When people think of Jacksonville's aquatic assets, the Atlantic Ocean and the St. Johns River are two of the first things that come to mind. However, Jacksonville's boaters, Jet Skiiers and kayakers also know that the Intracoastal Waterway provides recreational opportunities for locals and tourists alike.
The Intracoastal Waterway is a part natural/part man-made, continuous inland water passage that stretches along the East Coast. The segments that traverse Jacksonville are named the San Pablo River south of the St. Johns River and Sisters Creek north of the river. Of course, the locals usually just refer to the whole thing as the Intracoastal, the ICW or "the ditch." A unique feature of the Intracoastal in Jacksonville is that it winds its way through a wide swath of pristine wetlands that are home to vibrant ecosystems. Sure, homes on canals, a few condos and some restaurants can be found dotted along the banks of the Intracoastal but the wetlands are what dominate the view from the bridges. In all, four causeway-style bridges cross the Intracoastal in Jacksonville, linking the mainland to the barrier island beach communities. A fifth bridge also crosses the Intracoastal a little south of the city.
The island is about 9 miles long and all dedicated to being a nature preserve for birds and animal wildlife. YOu can take many trails to walk, enjoy the beaches, visit the museum, or see Dungeness which is a burned out mansion, camping in the rough, or have a tour guide show you around. There are no amenities on the island such as food, shops, or toilets except in designated by the museum.
Access to the island is only by boat, and the NPS provides two daily from St. Mary's waterfront to the island, and two back.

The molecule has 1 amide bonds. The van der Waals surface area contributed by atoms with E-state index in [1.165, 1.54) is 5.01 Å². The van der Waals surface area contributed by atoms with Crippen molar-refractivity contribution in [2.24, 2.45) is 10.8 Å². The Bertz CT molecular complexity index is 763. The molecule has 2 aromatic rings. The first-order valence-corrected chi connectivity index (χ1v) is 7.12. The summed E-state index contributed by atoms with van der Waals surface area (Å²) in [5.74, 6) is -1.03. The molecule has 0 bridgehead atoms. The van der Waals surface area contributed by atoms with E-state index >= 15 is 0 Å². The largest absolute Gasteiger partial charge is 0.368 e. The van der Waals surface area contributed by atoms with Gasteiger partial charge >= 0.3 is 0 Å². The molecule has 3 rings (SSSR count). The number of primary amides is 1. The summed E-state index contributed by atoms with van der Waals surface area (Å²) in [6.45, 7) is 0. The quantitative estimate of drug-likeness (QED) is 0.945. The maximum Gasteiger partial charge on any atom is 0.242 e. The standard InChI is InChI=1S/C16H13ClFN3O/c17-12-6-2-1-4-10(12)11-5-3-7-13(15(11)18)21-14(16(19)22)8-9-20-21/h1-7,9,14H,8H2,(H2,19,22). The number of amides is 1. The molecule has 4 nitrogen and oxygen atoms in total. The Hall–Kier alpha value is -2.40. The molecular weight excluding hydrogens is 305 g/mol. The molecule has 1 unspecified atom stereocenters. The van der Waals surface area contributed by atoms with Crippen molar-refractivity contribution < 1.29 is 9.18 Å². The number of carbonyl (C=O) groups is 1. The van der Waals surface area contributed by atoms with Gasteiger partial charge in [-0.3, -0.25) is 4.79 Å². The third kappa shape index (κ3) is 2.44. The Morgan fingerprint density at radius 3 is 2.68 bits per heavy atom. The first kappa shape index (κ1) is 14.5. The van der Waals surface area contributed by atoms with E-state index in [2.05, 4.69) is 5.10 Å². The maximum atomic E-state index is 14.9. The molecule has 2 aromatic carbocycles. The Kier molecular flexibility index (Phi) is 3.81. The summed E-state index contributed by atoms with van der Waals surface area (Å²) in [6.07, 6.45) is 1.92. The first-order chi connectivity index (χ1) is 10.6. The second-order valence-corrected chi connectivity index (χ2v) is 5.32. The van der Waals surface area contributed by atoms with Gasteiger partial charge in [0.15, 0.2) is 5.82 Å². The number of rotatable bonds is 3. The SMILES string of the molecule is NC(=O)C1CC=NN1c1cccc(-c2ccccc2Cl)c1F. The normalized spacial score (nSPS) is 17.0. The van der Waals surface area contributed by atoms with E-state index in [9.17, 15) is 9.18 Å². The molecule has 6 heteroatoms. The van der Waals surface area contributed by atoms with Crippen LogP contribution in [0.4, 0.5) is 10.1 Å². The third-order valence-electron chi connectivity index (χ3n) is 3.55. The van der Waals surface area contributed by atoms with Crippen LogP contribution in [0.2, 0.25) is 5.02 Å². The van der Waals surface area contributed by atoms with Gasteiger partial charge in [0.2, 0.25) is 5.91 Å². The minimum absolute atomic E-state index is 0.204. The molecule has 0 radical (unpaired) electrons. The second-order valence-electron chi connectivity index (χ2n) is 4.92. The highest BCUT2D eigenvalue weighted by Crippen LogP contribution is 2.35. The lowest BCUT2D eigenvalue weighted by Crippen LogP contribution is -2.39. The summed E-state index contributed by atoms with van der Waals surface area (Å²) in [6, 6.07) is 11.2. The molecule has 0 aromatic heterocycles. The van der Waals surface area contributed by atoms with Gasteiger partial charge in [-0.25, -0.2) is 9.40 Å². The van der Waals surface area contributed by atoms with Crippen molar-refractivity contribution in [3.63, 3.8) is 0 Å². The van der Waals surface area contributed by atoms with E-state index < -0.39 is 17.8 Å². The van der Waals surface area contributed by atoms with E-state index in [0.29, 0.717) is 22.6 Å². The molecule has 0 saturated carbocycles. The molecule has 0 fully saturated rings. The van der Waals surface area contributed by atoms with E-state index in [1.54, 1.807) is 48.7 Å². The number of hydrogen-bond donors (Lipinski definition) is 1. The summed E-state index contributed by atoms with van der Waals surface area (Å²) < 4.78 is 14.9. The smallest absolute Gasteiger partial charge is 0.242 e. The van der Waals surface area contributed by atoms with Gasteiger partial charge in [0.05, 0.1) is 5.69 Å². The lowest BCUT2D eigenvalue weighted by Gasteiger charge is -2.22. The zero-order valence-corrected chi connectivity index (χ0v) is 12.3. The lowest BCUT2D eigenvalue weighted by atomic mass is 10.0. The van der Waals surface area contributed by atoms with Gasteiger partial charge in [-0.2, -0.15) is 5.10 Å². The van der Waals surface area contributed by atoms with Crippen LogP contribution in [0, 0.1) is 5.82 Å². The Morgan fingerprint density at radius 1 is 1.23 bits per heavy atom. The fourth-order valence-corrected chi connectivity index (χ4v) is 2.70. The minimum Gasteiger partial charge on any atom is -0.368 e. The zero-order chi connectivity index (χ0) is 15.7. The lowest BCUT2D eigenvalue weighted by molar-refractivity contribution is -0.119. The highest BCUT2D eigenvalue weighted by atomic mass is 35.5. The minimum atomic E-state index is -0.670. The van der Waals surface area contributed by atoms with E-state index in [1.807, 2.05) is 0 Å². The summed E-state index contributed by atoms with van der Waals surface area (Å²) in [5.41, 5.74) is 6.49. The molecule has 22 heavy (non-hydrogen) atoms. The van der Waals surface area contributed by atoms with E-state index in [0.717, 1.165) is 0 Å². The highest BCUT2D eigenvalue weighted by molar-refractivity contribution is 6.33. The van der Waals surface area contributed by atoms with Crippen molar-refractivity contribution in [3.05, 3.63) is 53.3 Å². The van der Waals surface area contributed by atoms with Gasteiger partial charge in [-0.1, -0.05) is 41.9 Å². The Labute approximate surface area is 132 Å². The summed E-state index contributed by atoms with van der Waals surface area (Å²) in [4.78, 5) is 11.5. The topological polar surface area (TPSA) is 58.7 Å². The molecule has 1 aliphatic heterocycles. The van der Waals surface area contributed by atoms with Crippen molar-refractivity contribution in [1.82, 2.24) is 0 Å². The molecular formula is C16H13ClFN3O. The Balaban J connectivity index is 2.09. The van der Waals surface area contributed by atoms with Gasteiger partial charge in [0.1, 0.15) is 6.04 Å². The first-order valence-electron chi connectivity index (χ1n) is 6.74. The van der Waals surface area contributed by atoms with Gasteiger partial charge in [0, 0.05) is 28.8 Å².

It is located off US 95 at about 20 miles north of JAX, and then take Hwy 40 for 8 miles to St. Mary's downtown
Okefenokee Swamp is only 50 miles NW of JAx and on Hwy 27/101 to Folkston for the east entrance. I wish I could describe what is was like, but it had a terrible fire while I was there and no tourists were allowed in the park form either entrance. It was taking about 200,000 acres, or 280 square miles, and even to today (June 10) it still is burning. It has about 438,000 acres of swamp area, and very remote in the interior, but one west side allows a drive on HWy 177 into the swamp 17 miles.
I have waited for 25 years to get there and NOT. It must be a great adventure to go in alone, even though tourists are not allowed without experience.
This is a historical and small town that is 2 miles by way of water from Fernandina Beach, but 25 miles around taking the highways. It has a home tour of Orange Hall, and a number of historic homes and downtown structures dating back to late 1800's and early 1900's. In addition, this is the pick up point to get to Cumberland Island by boat, which is a nature preserve just across the water inlet. It also has a nice Naval Sub museum at the waterfront.
Take US 95 to Hwy 40 east to St. Mary's 8 miles east.
fort george island is a beautiful and historic island located about 15 miles northeast of downtown jacksonville. a fort was built on st. george island in 1736 to protect the southern approach to the georgia colony in colonial times. in the 1920's the ribault club was established for wealthy northern visitors. the ribault club has been recently restored and can be rented for private functions. this beautiful island is also home to st. george episcopal church founded in 1877. fort george island is an interesting place to visit in the jacksonville area. to get to fort george island take hecksher drive (US A1A) from downtown jacksonville.
Literary scholars will be interested to know that the historic home of Harriet Beecher Stowe, the famous author, still stands in a small park on scenic Mandarin Road near the river in the city's Mandarin neighborhood. The historic site sits along a quiet stretch of road lined with stately homes and and shaded by a dense canopy of majestic water oaks.